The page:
By Silla Brush - 07/22/09 06:54 PM EDT
The 101-page draft bill circulated late on Wednesday includes efforts to beef up the bankruptcy code to deal with failing firms, reform Fannie Mae and Freddie Mac and tighten oversight of the Federal Reserve. The bill will be unveiled on Thursday, according to an aide.
“At the core of our plan is a promise to the American taxpayer: no more bailouts," Garrett said in a statement. "It’s time to reject the 'too big to fail' logic that has resulted in unprecedented government intrusion into the marketplace and reinstate the free market principles that are the cornerstone of our nation and a healthy financial sector."
Congress is debating proposals made by the Obama administration to revamp the regulatory system by setting up a new federal regulatory agency on consumer financial products, empower the Federal Reserve with oversight of "systemic risk," establish new powers to deal with failing non-bank institutions and increase regulation of financial derivatives.
House Financial Services Committee Chairman Barney Frank (D-Mass.) had planned to mark up legislation establishing a Consumer Financial Protection Agency before the August recess. Frank put that on hold until September and said earlier on Wednesday that he welcomes a "national debate" on the issue amid strong lobbying from the financial industry and opposition from Republicans.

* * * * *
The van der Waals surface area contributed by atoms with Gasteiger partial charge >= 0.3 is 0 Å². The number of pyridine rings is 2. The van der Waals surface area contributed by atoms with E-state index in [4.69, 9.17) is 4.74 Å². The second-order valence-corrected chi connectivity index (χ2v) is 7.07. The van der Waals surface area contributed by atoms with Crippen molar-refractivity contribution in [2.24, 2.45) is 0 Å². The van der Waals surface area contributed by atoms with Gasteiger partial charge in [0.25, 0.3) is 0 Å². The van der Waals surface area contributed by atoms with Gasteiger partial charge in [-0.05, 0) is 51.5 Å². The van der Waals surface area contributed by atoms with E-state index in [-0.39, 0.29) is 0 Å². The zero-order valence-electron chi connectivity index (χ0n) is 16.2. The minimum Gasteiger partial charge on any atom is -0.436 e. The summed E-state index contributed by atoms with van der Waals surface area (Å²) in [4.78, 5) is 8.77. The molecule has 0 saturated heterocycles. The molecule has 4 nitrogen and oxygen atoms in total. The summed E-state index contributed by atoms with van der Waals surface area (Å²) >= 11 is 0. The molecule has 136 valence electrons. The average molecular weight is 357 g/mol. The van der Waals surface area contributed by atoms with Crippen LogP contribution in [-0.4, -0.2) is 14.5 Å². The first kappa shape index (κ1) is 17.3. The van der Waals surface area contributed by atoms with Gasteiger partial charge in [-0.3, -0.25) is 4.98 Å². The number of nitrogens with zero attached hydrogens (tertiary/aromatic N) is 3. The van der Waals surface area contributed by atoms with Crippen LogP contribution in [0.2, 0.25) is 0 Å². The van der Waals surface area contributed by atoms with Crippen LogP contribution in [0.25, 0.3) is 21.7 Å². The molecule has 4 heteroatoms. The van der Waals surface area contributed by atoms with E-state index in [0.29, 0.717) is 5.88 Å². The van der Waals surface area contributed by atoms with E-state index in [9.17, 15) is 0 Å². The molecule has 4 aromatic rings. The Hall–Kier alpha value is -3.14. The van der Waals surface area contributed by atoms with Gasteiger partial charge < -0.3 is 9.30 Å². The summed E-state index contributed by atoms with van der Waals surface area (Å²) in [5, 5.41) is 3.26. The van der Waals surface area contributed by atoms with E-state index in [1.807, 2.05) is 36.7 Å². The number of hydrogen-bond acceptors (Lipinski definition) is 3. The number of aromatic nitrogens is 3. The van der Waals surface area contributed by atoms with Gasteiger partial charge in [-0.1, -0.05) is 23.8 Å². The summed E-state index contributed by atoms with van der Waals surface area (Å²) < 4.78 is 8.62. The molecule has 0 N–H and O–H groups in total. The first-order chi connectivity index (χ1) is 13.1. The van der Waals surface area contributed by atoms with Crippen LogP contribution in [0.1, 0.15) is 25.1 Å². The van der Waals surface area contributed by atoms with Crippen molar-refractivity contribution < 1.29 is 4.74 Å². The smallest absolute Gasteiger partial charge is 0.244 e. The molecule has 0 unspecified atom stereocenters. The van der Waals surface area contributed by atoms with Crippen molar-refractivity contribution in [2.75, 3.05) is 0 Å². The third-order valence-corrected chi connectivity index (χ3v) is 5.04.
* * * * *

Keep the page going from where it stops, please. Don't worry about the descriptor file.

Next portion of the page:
The Republican bill would establish a Market Stability and Capital Adequacy Board to report on systemic issues that would include all the major federal regulators. Obama intends to empower the Federal Reserve with specific responsibility while establishing an oversight council of regulators.
The bill would also set up a Financial Institutions Regulator with consolidated supervision responsibilities currently with the Federal Reserve, Office of Thrift Supervision and Office of the Comptroller of the Currency. Additionally, that regulator would have consumer protection responsibilities.
Republicans are in favor of having the Government Accountability Office audit the Federal Reserve, an idea on which the central bank has pushed back. The bill would also bar the Fed from targeting specific companies when it seeks to provide aid.
"No individual firm may be assisted by the Federal Reserve," according to a summary of the bill.
The bill would seek to change regulations of credit rating agencies. The bill does not mention financial derivatives, products used to hedge risk that many blame as a major factor setting off the crisis.